These are the last images ever taken by NASA’s Cassini spacecraft

9:34 a.m. Friday, Sept. 15, 2017 National/World News

After a remarkable 20-year voyage in space, NASA’s Cassini spacecraft made its grand exit Friday as it disintegrated into Saturn’s atmosphere.

According to scientists at NASA’s Deep Space Network in Canberra, Australia, Earth received Cassini’s final signal at 7:55 a.m. EST.

One minute earlier, the spacecraft entered Saturn’s atmosphere from about 1,190 miles above the planet’s cloud tops and at a speed of approximately 70,000 miles per hour.

At that point, the beloved NASA spacecraft burned up and shortly came apart, officially becoming a part of Saturn itself.

Scientists chose this dramatic, fiery send-off, because they didn’t want to risk Cassini colliding with any of Saturn’s moons.

But it was a bittersweet goodbye for Cassini.

Launched in October 1997, the $3.2 billion collaborative mission between NASA, the European Space Agency and the Italian Space Agency led to a number of monumental discoveries, especially during the Cassini spacecraft’s 13-plus years on Saturn.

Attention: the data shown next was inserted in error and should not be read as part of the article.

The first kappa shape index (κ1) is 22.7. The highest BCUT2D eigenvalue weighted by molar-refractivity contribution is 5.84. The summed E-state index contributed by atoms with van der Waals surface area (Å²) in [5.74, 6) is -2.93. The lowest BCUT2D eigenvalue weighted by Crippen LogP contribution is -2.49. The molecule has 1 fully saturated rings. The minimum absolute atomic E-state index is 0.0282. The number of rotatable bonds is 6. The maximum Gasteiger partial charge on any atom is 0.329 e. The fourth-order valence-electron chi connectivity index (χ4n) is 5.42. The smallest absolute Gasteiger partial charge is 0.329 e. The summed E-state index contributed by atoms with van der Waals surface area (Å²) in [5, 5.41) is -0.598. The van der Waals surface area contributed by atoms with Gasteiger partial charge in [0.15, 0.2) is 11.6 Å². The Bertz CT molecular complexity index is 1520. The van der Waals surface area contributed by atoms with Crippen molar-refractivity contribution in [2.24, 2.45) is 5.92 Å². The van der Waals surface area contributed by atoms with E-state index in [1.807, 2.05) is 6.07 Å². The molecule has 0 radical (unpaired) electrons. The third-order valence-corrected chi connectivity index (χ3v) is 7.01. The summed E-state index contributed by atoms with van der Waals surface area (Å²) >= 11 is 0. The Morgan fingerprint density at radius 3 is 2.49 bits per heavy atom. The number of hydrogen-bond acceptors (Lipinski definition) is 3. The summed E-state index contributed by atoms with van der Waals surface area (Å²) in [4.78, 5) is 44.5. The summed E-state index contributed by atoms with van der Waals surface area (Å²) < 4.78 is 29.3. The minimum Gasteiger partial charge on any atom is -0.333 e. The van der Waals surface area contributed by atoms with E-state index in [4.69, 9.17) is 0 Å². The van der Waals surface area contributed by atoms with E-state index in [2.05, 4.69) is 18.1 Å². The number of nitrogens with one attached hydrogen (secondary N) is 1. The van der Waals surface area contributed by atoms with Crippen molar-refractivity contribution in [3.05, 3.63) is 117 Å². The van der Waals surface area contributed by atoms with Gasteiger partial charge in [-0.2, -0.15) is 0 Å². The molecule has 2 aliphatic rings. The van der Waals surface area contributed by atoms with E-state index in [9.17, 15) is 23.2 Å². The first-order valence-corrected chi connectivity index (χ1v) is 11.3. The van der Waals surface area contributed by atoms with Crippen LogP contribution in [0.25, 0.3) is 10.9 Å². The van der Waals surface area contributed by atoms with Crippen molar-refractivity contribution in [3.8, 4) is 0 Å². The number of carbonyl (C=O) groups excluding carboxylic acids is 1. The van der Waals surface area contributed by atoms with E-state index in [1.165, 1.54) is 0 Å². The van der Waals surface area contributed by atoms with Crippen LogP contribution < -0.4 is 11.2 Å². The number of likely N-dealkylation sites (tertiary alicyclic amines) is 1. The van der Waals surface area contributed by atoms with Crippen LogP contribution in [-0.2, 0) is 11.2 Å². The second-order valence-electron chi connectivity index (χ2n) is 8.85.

On Thursday, NASA’s Cassini spacecraft took its final images before plunging to its death Friday morning.

Take a look at some of Cassini’s final snaps:

Before the plunge: Image of Saturn's northern hemisphere taken by NASA's Cassini spacecraft on Sept. 13, 2017.
NASA
Image of Saturn's outer A ring featuring the small moon Daphnis and the waves it raises in the edges of the Keeler Gap.
NASA
Saturn's A ring featuring a lone "propeller," one of many such features created by small moonlets embedded in the planet's rings as they unsuccessfully attempt to open gaps in the ring material.
The final image: Imaging cameras on NASA's Cassini spacecraft show Saturn as it looks toward the planet's night side and shows the location at which Cassini would burn up and enter the planet's atmosphere hours later.
NASA
A natural color view of Cassini's final image.

For more photos and information about Cassini’s grand finale, visit saturn.jpl.nasa.gov.

You can also catch more photos from the final dive at flickr.com.

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